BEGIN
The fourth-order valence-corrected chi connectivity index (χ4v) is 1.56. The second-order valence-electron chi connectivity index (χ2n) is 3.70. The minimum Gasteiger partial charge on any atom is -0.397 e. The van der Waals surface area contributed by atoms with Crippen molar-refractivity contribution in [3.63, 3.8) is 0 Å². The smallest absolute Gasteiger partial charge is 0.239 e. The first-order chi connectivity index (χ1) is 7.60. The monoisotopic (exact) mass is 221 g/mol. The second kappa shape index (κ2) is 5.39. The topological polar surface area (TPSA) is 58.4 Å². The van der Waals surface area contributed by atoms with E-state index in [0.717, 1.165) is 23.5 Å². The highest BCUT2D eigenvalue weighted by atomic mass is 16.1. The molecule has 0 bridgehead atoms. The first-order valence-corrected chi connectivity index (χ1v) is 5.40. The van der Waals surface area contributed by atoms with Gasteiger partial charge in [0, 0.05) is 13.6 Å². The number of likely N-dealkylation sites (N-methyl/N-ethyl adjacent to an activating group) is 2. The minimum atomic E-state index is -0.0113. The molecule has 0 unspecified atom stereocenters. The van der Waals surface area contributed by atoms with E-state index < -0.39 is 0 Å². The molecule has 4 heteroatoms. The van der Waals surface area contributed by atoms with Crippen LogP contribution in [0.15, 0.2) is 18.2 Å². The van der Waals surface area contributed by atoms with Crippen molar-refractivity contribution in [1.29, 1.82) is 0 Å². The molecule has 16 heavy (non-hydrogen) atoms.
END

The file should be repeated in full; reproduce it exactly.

The fourth-order valence-corrected chi connectivity index (χ4v) is 1.56. The second-order valence-electron chi connectivity index (χ2n) is 3.70. The minimum Gasteiger partial charge on any atom is -0.397 e. The van der Waals surface area contributed by atoms with Crippen molar-refractivity contribution in [3.63, 3.8) is 0 Å². The smallest absolute Gasteiger partial charge is 0.239 e. The first-order chi connectivity index (χ1) is 7.60. The monoisotopic (exact) mass is 221 g/mol. The second kappa shape index (κ2) is 5.39. The topological polar surface area (TPSA) is 58.4 Å². The van der Waals surface area contributed by atoms with E-state index in [0.717, 1.165) is 23.5 Å². The highest BCUT2D eigenvalue weighted by atomic mass is 16.1. The molecule has 0 bridgehead atoms. The first-order valence-corrected chi connectivity index (χ1v) is 5.40. The van der Waals surface area contributed by atoms with Gasteiger partial charge in [0, 0.05) is 13.6 Å². The number of likely N-dealkylation sites (N-methyl/N-ethyl adjacent to an activating group) is 2. The minimum atomic E-state index is -0.0113. The molecule has 0 unspecified atom stereocenters. The van der Waals surface area contributed by atoms with E-state index < -0.39 is 0 Å². The molecule has 4 heteroatoms. The van der Waals surface area contributed by atoms with Crippen LogP contribution in [0.15, 0.2) is 18.2 Å². The van der Waals surface area contributed by atoms with Crippen molar-refractivity contribution in [1.29, 1.82) is 0 Å². The molecule has 16 heavy (non-hydrogen) atoms.